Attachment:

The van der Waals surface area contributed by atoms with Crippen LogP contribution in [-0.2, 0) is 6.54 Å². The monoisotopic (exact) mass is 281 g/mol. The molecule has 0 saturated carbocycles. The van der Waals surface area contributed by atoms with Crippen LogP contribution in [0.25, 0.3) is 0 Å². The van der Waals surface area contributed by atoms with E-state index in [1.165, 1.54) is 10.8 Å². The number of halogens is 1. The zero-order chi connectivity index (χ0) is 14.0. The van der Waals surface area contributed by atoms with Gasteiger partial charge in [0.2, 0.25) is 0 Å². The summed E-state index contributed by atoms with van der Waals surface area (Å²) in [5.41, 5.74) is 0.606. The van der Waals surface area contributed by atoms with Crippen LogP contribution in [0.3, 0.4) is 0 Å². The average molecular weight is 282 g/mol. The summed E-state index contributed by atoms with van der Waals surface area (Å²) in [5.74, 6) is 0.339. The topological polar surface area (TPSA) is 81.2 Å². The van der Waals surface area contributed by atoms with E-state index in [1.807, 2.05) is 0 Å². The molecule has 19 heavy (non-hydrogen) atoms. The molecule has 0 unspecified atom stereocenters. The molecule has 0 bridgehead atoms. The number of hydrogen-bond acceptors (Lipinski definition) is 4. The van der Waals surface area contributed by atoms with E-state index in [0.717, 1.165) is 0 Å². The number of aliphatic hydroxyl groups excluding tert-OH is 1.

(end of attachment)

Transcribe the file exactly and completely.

The van der Waals surface area contributed by atoms with Crippen LogP contribution in [-0.2, 0) is 6.54 Å². The monoisotopic (exact) mass is 281 g/mol. The molecule has 0 saturated carbocycles. The van der Waals surface area contributed by atoms with Crippen LogP contribution in [0.25, 0.3) is 0 Å². The van der Waals surface area contributed by atoms with E-state index in [1.165, 1.54) is 10.8 Å². The number of halogens is 1. The zero-order chi connectivity index (χ0) is 14.0. The van der Waals surface area contributed by atoms with Gasteiger partial charge in [0.2, 0.25) is 0 Å². The summed E-state index contributed by atoms with van der Waals surface area (Å²) in [5.41, 5.74) is 0.606. The van der Waals surface area contributed by atoms with Crippen LogP contribution in [0.3, 0.4) is 0 Å². The average molecular weight is 282 g/mol. The summed E-state index contributed by atoms with van der Waals surface area (Å²) in [5.74, 6) is 0.339. The topological polar surface area (TPSA) is 81.2 Å². The van der Waals surface area contributed by atoms with E-state index in [1.807, 2.05) is 0 Å². The molecule has 19 heavy (non-hydrogen) atoms. The molecule has 0 unspecified atom stereocenters. The molecule has 0 bridgehead atoms. The number of hydrogen-bond acceptors (Lipinski definition) is 4. The van der Waals surface area contributed by atoms with E-state index in [0.717, 1.165) is 0 Å². The number of aliphatic hydroxyl groups excluding tert-OH is 1.